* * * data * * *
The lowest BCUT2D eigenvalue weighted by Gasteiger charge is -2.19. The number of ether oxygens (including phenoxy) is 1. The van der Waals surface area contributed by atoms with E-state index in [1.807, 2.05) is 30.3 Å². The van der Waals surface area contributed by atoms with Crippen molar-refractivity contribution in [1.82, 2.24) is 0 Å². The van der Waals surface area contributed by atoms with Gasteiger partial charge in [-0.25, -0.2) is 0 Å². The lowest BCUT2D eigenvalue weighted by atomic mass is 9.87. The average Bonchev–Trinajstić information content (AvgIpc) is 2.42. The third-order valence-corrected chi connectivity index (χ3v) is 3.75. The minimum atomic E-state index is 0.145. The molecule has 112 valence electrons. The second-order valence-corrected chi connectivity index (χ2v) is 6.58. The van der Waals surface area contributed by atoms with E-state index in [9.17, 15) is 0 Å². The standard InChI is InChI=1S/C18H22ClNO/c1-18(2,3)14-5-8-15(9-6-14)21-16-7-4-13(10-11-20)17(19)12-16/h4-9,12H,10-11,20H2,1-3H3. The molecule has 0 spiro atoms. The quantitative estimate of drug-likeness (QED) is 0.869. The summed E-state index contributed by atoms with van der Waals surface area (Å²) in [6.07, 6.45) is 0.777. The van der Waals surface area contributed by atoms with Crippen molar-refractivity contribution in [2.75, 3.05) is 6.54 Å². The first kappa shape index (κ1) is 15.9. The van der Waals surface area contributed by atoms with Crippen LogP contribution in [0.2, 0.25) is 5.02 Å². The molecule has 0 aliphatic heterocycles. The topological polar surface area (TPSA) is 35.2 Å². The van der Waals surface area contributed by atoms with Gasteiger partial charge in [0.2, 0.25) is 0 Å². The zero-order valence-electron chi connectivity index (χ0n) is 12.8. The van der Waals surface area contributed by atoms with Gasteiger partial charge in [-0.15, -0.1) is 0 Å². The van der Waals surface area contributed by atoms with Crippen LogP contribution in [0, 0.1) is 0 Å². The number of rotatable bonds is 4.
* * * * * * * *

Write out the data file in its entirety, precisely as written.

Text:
The lowest BCUT2D eigenvalue weighted by Gasteiger charge is -2.19. The number of ether oxygens (including phenoxy) is 1. The van der Waals surface area contributed by atoms with E-state index in [1.807, 2.05) is 30.3 Å². The van der Waals surface area contributed by atoms with Crippen molar-refractivity contribution in [1.82, 2.24) is 0 Å². The van der Waals surface area contributed by atoms with Gasteiger partial charge in [-0.25, -0.2) is 0 Å². The lowest BCUT2D eigenvalue weighted by atomic mass is 9.87. The average Bonchev–Trinajstić information content (AvgIpc) is 2.42. The third-order valence-corrected chi connectivity index (χ3v) is 3.75. The minimum atomic E-state index is 0.145. The molecule has 112 valence electrons. The second-order valence-corrected chi connectivity index (χ2v) is 6.58. The van der Waals surface area contributed by atoms with E-state index in [9.17, 15) is 0 Å². The standard InChI is InChI=1S/C18H22ClNO/c1-18(2,3)14-5-8-15(9-6-14)21-16-7-4-13(10-11-20)17(19)12-16/h4-9,12H,10-11,20H2,1-3H3. The molecule has 0 spiro atoms. The quantitative estimate of drug-likeness (QED) is 0.869. The summed E-state index contributed by atoms with van der Waals surface area (Å²) in [6.07, 6.45) is 0.777. The van der Waals surface area contributed by atoms with Crippen molar-refractivity contribution in [2.75, 3.05) is 6.54 Å². The first kappa shape index (κ1) is 15.9. The van der Waals surface area contributed by atoms with Crippen LogP contribution in [0.2, 0.25) is 5.02 Å². The molecule has 0 aliphatic heterocycles. The topological polar surface area (TPSA) is 35.2 Å². The van der Waals surface area contributed by atoms with Gasteiger partial charge in [0.2, 0.25) is 0 Å². The zero-order valence-electron chi connectivity index (χ0n) is 12.8. The van der Waals surface area contributed by atoms with Gasteiger partial charge in [-0.15, -0.1) is 0 Å². The van der Waals surface area contributed by atoms with Crippen LogP contribution in [0, 0.1) is 0 Å². The number of rotatable bonds is 4.